Whether they appear in a formal, long-stemmed bouquet on a romantic occasion, or in a rambling, sweet-smelling springtime garden, it's easy to understand the enduring popularity of roses. Martha visits with Ray Reddell, owner of Garden Valley Ranch in Petaluma, California, to take a look inside the world of commercial rose growing. The Garden Valley production farm grows and distributes nationwide some of the highest-quality roses available in the United States.
At Garden Valley, roses are cut in the fields in the early morning, while the buds are still closed. This keeps the blooms from being damaged and will allow them to open after they are shipped for sale. After picking, the roses are brought indoors, where they are sorted according to stem length. Roses are categorized by the length of their stems, as well as by the quality of the blooms. Roses with the longest stems are graded "blue." Those with medium-length stems are "red," and those with short stems are "yellow."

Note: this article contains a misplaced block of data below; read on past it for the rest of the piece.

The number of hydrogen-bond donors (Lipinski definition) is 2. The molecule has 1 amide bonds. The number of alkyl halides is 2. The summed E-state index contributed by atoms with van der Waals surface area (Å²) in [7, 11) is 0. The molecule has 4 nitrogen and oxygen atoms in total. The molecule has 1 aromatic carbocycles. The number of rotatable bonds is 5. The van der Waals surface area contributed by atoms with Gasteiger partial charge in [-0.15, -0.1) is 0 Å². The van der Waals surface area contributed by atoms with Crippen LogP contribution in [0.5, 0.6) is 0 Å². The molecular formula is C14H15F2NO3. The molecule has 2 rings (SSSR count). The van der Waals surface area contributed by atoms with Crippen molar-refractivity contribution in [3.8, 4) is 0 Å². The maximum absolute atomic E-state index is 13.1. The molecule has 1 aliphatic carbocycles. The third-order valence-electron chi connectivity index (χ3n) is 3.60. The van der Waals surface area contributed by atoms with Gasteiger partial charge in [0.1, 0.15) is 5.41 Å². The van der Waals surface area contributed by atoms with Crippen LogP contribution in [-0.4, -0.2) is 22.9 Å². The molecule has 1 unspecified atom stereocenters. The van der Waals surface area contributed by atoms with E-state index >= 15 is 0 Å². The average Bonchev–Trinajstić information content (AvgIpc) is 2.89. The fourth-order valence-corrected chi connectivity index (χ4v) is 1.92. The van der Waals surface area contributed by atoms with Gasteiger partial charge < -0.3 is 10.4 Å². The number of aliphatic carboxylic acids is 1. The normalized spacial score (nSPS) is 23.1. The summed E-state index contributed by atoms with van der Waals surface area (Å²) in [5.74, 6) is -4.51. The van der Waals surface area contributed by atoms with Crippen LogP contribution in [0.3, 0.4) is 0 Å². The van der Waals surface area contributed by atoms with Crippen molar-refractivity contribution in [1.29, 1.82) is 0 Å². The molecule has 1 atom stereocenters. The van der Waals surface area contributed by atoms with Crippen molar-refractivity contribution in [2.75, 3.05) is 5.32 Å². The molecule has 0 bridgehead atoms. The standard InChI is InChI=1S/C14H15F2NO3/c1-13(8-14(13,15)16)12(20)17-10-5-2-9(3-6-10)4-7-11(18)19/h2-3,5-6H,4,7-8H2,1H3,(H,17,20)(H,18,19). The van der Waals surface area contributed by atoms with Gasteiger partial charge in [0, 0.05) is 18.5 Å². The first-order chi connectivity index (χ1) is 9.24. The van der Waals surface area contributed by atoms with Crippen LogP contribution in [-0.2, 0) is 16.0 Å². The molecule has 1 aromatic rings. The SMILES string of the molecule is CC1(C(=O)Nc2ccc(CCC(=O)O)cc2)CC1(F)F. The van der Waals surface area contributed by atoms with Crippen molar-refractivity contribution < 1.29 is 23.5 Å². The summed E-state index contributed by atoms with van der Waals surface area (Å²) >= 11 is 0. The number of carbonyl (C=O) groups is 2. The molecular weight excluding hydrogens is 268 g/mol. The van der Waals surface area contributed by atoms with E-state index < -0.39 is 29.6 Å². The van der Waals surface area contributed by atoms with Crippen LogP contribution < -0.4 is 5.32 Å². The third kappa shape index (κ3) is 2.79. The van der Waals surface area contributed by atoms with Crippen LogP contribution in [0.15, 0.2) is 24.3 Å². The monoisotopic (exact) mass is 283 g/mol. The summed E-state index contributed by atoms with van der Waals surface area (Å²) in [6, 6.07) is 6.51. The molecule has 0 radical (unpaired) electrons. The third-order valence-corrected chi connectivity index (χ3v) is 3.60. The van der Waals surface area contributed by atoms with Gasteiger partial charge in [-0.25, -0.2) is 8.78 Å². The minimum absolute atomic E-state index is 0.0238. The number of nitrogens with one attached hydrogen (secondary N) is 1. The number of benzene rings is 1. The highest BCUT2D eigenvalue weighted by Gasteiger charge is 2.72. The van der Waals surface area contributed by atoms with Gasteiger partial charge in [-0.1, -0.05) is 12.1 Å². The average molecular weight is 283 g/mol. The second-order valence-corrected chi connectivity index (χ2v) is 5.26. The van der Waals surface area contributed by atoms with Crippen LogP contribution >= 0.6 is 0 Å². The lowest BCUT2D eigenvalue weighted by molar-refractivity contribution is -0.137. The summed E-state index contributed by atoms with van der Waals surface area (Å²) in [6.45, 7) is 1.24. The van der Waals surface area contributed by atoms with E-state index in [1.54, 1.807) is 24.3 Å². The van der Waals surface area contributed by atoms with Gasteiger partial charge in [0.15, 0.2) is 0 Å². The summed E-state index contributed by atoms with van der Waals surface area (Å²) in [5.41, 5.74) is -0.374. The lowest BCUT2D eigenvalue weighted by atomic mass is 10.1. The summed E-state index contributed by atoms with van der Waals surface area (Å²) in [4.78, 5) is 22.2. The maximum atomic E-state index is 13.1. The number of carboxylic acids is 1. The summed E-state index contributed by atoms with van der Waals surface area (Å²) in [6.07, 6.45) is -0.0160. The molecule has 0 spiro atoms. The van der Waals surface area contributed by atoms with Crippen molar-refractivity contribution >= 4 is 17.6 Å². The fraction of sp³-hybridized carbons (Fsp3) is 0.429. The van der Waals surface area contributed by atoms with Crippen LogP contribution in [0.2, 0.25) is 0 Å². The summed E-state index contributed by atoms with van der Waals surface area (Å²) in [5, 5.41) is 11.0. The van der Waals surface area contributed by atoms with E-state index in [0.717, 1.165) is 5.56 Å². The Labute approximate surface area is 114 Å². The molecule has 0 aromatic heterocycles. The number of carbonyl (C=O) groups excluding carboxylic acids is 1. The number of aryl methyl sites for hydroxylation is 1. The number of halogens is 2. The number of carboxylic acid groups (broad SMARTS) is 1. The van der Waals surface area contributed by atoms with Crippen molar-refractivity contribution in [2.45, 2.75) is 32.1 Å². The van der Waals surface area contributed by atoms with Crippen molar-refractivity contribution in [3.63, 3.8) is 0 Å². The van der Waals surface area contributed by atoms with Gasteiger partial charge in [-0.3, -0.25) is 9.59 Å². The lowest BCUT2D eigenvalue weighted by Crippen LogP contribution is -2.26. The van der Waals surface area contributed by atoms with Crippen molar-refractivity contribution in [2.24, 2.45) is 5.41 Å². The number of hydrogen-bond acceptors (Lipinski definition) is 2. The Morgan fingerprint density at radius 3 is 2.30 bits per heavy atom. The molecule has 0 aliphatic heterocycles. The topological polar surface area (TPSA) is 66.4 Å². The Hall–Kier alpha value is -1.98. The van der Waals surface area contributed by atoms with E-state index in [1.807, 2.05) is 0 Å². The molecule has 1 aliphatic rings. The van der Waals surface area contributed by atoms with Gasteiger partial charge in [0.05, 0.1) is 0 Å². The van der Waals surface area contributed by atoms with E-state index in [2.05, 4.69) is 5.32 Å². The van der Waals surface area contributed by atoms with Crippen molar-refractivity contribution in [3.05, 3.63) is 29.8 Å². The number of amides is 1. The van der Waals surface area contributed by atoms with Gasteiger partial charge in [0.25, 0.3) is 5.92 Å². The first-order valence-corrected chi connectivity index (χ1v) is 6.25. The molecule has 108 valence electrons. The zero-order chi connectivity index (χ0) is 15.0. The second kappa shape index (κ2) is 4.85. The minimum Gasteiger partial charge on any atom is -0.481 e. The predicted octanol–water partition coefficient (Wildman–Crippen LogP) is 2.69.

Following sorting, the roses at Garden Valley are processed. Ray explains to Martha that the most important step in the processing of roses is re-cutting the stems underwater. This step creates a temporary seal -- preventing an air bubble from forming inside the stem. Air in the stem can travel up to the bloom, causing it to nod prematurely. Ray also discusses some other ways to keep cut roses looking their best. He recommends adding a few drops of household bleach to the water to keep away fungus. Also, adding about one teaspoon of sugar to the water in the vase will feed the roses and help keep them lively.
After processing, roses at Garden Valley are bundled and shipped in bunches of ten, then tagged with the Garden Valley Ranch logo -- their symbol of top quality.
A hybrid tea rose. Undergoes a beautiful color transformation as the bloom opens.
A peach-colored hybrid tea rose.
A David Austin English rose that is sold with small tight buds of rich yellow-apricot that open in the vase.
A hybrid tea rose with a deep burgundy color. Unusual in that its stem is never long, regardless of quality.
A popular white floribunda rose.
498 Pepper Road
Petaluma, CA 94952
Rayford Clayton Reddell (foreward by Martha Stewart)
"The Rose Bible" (Harmony Books, 1994; $50)